December 1, 2010
[Editor’s Note: this is article is part of a brief series dedicated to fact-specific and pre-trial research frustrations]
Strolling past the John B. West commons here in Eagan, I wonder, is that his real name? Sinclair Lewis’ Babbit (another Minnesotan) used to say, “I may not be any Rockefeller or James J. Shakespeare, but I certainly do know my own mind, and I do keep right on plugging along in the office….” In fact, John B. is his real name. The “B” is for Briggs. Check out Robert Jarvis’ profile in the American Journal of Legal History (50 AMJLH 1)
Early in the twentieth century, John B. West developed the topic and KeyNumber System – a digest of American law. Some have challenged the Digest’s relevancy — it’s “literary warrant” — for the digital age. Even William Patry, a West author, relegated it to the “crassest form of cattle branding.” According to Professor Peter Schanck, attorneys “tend to concentrate more on the facts … than on abstract doctrines. In so doing, they prefer searching descriptive word indexes over topical analyses, and they search the indexes as much for factual terms as for legal concepts.” (See Peter Custer citing Schanck at 102 LLIBJ 251.) Really? In fact, Custer noted that his research indicates “an overall preference for using both descriptive word indexes and topical analysis followed by a lesser preference for using the descriptive word index alone, with only a small number preferring to just search using topical analysis.
Well, I may not be any John B. West but I certainly do know my own mind. I’m a big fan of William Patry but I use the Digest every day. Ultimately, I think the combined method described by Custer is preferred by Reference Attorneys who know the Digest well. Many times, searching the topic as it relates to specific facts is critical. But, I wouldn’t give up the Digest.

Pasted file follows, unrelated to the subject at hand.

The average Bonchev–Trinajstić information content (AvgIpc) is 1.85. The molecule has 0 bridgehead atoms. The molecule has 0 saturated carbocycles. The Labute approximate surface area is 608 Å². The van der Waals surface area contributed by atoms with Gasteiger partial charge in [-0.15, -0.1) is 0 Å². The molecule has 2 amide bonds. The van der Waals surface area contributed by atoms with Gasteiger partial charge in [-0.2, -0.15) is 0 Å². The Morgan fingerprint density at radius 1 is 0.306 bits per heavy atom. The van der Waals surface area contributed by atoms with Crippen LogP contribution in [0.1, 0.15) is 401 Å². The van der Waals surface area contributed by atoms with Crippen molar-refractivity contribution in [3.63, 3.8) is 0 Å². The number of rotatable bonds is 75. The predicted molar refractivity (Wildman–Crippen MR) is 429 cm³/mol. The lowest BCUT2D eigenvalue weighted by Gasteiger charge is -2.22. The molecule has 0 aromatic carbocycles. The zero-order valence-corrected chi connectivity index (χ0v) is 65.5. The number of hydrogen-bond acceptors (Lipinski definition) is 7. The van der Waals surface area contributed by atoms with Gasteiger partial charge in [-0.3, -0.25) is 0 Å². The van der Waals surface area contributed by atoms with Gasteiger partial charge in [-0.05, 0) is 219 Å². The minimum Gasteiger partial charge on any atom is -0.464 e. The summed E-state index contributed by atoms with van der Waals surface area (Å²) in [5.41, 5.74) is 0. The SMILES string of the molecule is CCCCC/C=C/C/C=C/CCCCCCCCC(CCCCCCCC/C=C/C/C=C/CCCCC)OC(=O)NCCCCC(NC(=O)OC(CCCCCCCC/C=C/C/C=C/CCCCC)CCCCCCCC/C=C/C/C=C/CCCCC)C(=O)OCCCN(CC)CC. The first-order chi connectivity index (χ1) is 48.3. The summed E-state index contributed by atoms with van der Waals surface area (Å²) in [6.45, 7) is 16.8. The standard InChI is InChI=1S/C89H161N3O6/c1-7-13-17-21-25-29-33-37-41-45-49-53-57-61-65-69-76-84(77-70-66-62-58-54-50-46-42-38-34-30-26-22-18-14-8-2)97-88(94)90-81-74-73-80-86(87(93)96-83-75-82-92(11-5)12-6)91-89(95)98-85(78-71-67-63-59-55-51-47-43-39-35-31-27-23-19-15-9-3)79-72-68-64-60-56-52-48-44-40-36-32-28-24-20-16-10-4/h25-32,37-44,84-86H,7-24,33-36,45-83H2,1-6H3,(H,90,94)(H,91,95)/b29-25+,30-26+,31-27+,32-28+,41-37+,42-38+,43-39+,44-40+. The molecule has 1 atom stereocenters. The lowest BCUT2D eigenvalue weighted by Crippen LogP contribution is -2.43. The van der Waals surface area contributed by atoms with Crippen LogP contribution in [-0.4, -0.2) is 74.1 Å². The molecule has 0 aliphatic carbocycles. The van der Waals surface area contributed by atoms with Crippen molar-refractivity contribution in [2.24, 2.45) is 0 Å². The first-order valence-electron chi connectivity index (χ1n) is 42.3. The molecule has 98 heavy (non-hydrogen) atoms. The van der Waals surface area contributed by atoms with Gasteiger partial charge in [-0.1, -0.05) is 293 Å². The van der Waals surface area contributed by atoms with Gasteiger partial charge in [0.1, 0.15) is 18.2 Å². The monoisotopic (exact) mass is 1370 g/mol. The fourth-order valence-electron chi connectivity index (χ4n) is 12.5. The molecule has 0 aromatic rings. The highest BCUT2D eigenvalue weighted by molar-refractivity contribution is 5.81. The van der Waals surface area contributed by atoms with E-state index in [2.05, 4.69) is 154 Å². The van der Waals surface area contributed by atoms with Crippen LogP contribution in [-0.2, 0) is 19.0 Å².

Consider copyright fair use. The elements of fair use are well known and easy to cite. But, according to Patry, “Fair use is an issue that is decidedly not capable of generalized application. Fair use is, as the U.S. Supreme Court and the Congress have repeatedly noted, highly “fact-specific,” to be adjudicated only on a “case-by-case basis”” (PATRYFAIR 7:5). It makes sense, then, for Patry to organize his chapter on the fair use of life stories by case:
- Toksvig v. Bruce Publishing
- Eisenschiml v. Fawcett Publications
- Greenbie v. Noble
- Holdredge v. Knight Publishing
- Rosemont Enterprises. v. Random House
- Estate of Hemingway v. Random House
- Meeropol v. Nizer
- Rokeach v. Avco Embassy Pictures
- Iowa Sate Univeristy Research Foundation v. American Broadcasting Co.
- Salinger v. Random House
- New Era Publications Int’l ApS v. Henry Hold & Co.
- Wright v. Warner Books
- Norse v. Henry Holt & Co.
- Nash v. CBS
- Elvis Presley Enterprises v. Passport Video
The following search for the same subject matter on Westlaw delivers 50 results:
Federal Intellectual Property Law Cases (Copyright): fipc-cs
Initial Search: biography /s fair-use (50 Results)
I have little doubt that most, if not all of Patry’s cases are in the result set or cited within cases of this result set. But, is reviewing all 50 cases the most efficient means for isolating the important cases? Instead, try using the topic number for copyrights like this:
Locate: to(99) /p biography /s fair use (19 Results)
The results begin to look more like Patry’s contents. Patry described the KeyNumbers as insipidly generic. Generic? In this case, maybe, especially in the way we’re using them. It’s an extraordinarily simple edit. I wouldn’t say, ‘insipid’,’ however. How might you measure the value of reducing your result set from 50 to 19? The 19 results do not replicate Patry’s list exactly but it very likely represents a shorter path to the important case law on this topic. WestlawNext fares even better. The Digest is now working behind the scenes as part of WestlawNext’s WestSearch. Our search for
copyright fair use in biography or life story
delivered all but three of Patry’s cases directly in the result list.
Finally, in keeping with our theme for the week, let’s also consider pre-trial discovery issues. Discovery is another area where many of our customers require fact-specific results. Quite often, the answer is, there is no answer. Or, rather, we necessarily resolve ourselves to, ‘is it likely to lead to the discovery of admissible evidence?’ Or, ‘is it unduly burdensome?’ But, what if you’re investigating the burdensomeness of a particular item? Maybe you wouldn’t want to miss a case with your facts. So, try these searches with topic-number related roots and fact-specific terms:
State Discovery / Procedure: to(307) /p meta-data
Federal Discovery / Procedure: to(170A) /p meta-data